• The overlap between CAS and CD. There may be children who exhibit characteristics of both disorders. Identifying the features that affect intelligibility the most at a given time may help to guide treatment while a determination is made regarding a diagnosis of CAS, CD, or both.
  • How the subsystems of respiration, phonation, resonance, prosody, and articulation are affected. The ProCAD may highlight needs in subsystems that can be addressed separately or concurrently to maximize the efficiency of intervention and promote optimal therapy outcomes.
  • The need for further evaluation of children who don’t clearly meet the criteria for a specific diagnosis or multiple diagnoses. This may be due to age or ability to cooperate fully with assessment tasks intended to elicit target behaviors, or to the severity of speech impairment, where diagnostic therapy may be indicated to make additional behavioral observations over time.

Assessment for childhood motor speech disorders has typically involved procedures to rule in or rule out a diagnosis of CAS. A comprehensive assessment for motor speech needs to consider the whole child. The possibility of childhood dysarthria should be included to assure an accurate diagnosis and determination of the most appropriate treatment techniques for a given child.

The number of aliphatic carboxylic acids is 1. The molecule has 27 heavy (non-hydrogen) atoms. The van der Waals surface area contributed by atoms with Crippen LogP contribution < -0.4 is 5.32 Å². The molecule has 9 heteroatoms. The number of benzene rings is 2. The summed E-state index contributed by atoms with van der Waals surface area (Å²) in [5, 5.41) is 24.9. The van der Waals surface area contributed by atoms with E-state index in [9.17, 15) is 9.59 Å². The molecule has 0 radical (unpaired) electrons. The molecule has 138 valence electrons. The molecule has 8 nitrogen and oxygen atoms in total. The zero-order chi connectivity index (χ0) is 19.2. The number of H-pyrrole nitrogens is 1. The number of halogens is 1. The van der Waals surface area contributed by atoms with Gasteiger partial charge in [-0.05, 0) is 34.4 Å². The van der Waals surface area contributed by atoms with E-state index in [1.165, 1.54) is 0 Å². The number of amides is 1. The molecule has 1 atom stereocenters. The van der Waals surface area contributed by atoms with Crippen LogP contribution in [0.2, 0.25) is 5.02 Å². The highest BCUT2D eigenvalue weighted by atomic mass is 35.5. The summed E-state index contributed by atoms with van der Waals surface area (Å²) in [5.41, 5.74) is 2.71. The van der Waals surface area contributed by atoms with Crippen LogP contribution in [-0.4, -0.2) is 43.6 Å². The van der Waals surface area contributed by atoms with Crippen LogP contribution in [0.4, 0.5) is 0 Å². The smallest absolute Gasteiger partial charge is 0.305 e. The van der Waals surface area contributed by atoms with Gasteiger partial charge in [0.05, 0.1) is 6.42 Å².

For more information on childhood motor speech disorders, I offer courses on the treatment of CAS, as well as reading and speech impairment.

  1. Iuzzini-Seigel, J. (2019). Motor performance in children with childhood apraxia of speech and speech sound disorders. Journal of Speech, Language, and Hearing Research, 62(9), 3220–3233. https://doi.org/10.1044/2019_jslhr-s-18-0380
  2. Murray, E., Iuzzini-Seigel, J., Maas, E., Terband, H., & Ballard, K. J. (2021). Differential diagnosis of childhood apraxia of speech compared to other speech sound disorders: A systematic review. American Journal of Speech-Language Pathology, 30(1), 279–300. https://doi.org/10.1044/2020_ajslp-20-00063
  3. Iuzzini-Seigel, J., Allison, K. M., & Stoeckel, R. (2022). A tool for differential diagnosis of childhood apraxia of speech and dysarthria in children: A tutorial. Language, Speech, and Hearing Services in Schools, 53(4), 926–946. https://doi.org/10.1044/2022_lshss-21-00164